Re: [Ntp] NTS4UPTP Rev 03 - Formal request for WG adoption

Miroslav Lichvar <mlichvar@redhat.com> Tue, 01 June 2021 12:01 UTC

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Date: Tue, 1 Jun 2021 14:00:57 +0200
From: Miroslav Lichvar <mlichvar@redhat.com>
To: Heiko Gerstung <heiko.gerstung=40meinberg.de@dmarc.ietf.org>
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Subject: Re: [Ntp] NTS4UPTP Rev 03 - Formal request for WG adoption
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On Tue, Jun 01, 2021 at 01:14:57PM +0200, Heiko Gerstung wrote:
> First of all: manually distributing symmetric keys is something that is already foreseen and possible with PTP, using the integrated security as described in IEEE1588. However, this does not address the potential amplification and replay attacks as described in the draft. Plus, a manual distribution of symmetric keys is only feasible until a certain number of clients. Keys have to be refreshed in a certain interval to avoid that someone not trustworthy found a way to obtain the keys, and distribution requires to establish a secure way of distributing the keys. 

Great. Please add that to the draft.

> Second point: why not using IPsec or MACsec? Here the problem is the hardware timestamping mechanism. A PTP timestamping engine typically sits in the PHY or the MAC of the network chip or, in 2-step implementations, very often between those two. The timestamper looks out for PTP event messages passing by and it takes a timestamp when it detected a packet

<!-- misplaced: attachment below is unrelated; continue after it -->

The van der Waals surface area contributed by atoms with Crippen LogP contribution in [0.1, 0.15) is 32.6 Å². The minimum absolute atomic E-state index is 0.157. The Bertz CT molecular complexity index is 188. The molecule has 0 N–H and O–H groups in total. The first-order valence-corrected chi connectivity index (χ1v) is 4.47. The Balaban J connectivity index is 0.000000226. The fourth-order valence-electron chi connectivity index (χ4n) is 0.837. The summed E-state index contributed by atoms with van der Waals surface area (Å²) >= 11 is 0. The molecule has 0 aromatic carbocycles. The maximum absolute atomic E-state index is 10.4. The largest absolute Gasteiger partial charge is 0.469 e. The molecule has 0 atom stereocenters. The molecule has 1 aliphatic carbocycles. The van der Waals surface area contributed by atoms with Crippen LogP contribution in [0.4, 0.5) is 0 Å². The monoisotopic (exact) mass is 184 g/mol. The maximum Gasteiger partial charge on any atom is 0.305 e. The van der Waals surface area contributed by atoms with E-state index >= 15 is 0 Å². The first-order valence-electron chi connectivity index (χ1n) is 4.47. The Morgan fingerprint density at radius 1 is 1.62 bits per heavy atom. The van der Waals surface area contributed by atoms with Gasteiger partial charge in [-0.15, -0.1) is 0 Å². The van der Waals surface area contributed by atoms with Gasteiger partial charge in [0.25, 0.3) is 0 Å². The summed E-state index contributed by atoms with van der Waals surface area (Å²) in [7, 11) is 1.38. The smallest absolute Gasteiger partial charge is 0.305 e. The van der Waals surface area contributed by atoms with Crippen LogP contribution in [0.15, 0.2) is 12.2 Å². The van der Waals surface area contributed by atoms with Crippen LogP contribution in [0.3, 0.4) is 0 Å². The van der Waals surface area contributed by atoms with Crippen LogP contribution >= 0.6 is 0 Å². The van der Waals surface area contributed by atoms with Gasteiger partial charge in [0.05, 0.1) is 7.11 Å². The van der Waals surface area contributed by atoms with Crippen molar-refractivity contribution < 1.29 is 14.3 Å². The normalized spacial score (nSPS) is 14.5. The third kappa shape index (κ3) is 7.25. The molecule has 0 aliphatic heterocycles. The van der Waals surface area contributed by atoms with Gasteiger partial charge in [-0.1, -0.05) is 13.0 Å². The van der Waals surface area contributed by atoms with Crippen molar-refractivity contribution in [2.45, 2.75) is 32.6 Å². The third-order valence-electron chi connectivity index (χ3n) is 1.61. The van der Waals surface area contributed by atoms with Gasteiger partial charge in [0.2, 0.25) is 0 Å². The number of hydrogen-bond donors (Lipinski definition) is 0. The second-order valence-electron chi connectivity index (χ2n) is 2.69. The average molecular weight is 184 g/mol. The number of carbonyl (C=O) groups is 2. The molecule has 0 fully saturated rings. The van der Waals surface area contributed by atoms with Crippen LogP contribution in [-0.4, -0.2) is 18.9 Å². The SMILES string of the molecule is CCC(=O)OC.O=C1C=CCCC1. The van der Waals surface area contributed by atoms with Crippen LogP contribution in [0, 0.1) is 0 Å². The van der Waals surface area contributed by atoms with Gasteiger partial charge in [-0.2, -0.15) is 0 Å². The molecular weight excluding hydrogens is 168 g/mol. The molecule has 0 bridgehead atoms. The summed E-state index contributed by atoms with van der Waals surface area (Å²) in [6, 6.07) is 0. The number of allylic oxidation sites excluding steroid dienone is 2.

As you probably know, not all NICs do that. Some can provide a
timestamp with each received frame at no cost except that extra bit of
data that needs to be received over PCIe etc. My understanding is that
this is the trend for future as there are other applications, not
related to synchronization of clocks, that need accurately timestamped
packets.

> > I'm missing some description on whether/how this is supposed to work
> > with transparent clocks. In the IEEE1588 terms, is the correction
> > field considered mutable?
> 
> Transparent clocks are a nightmare from a security standpoint and they are typically not used in those networks that are using unicast PTP. Additionally, although the concept of transparent clocks has been introduced in IEEE1588-2008, I do not know any commercially available router or switch that supports acting as a unicast PTP transparent clock. 

The network devices don't need to have the keys if the correction
field is excluded from the ICV calculation (as allowed by the PTP
spec). The security impact is not that too different from a delay
attack. If you don't want to support that, that's ok, but it needs to
be explained in the draft.

> > If you needed to support transparent clocks and/or keep compatibility
> > with some existing hardware than can timestamp only specific messages
> > on the standard PTP event port, you could use DTLS only for general
> > messages and add a single TLV to get the key needed for authentication
> > of event messages. I think that would still be easier to implement
> > (using an existing DTLS implementation) and have a much simpler
> > specification than what you are currently proposing.
> 
> It still would not address the amplification attack scenario and keeps the door wide open for abusing unicast PTP for replay based amplification DDoS scenarios. It would be simpler, but with our more complex approach we can address those security problems, too. 

Can you please elaborate? My (limited) understanding of DTLS is that
it would address the attacks. It has a 48-bit sequence number to
protect against replays and client authentication comes from TLS.

-- 
Miroslav Lichvar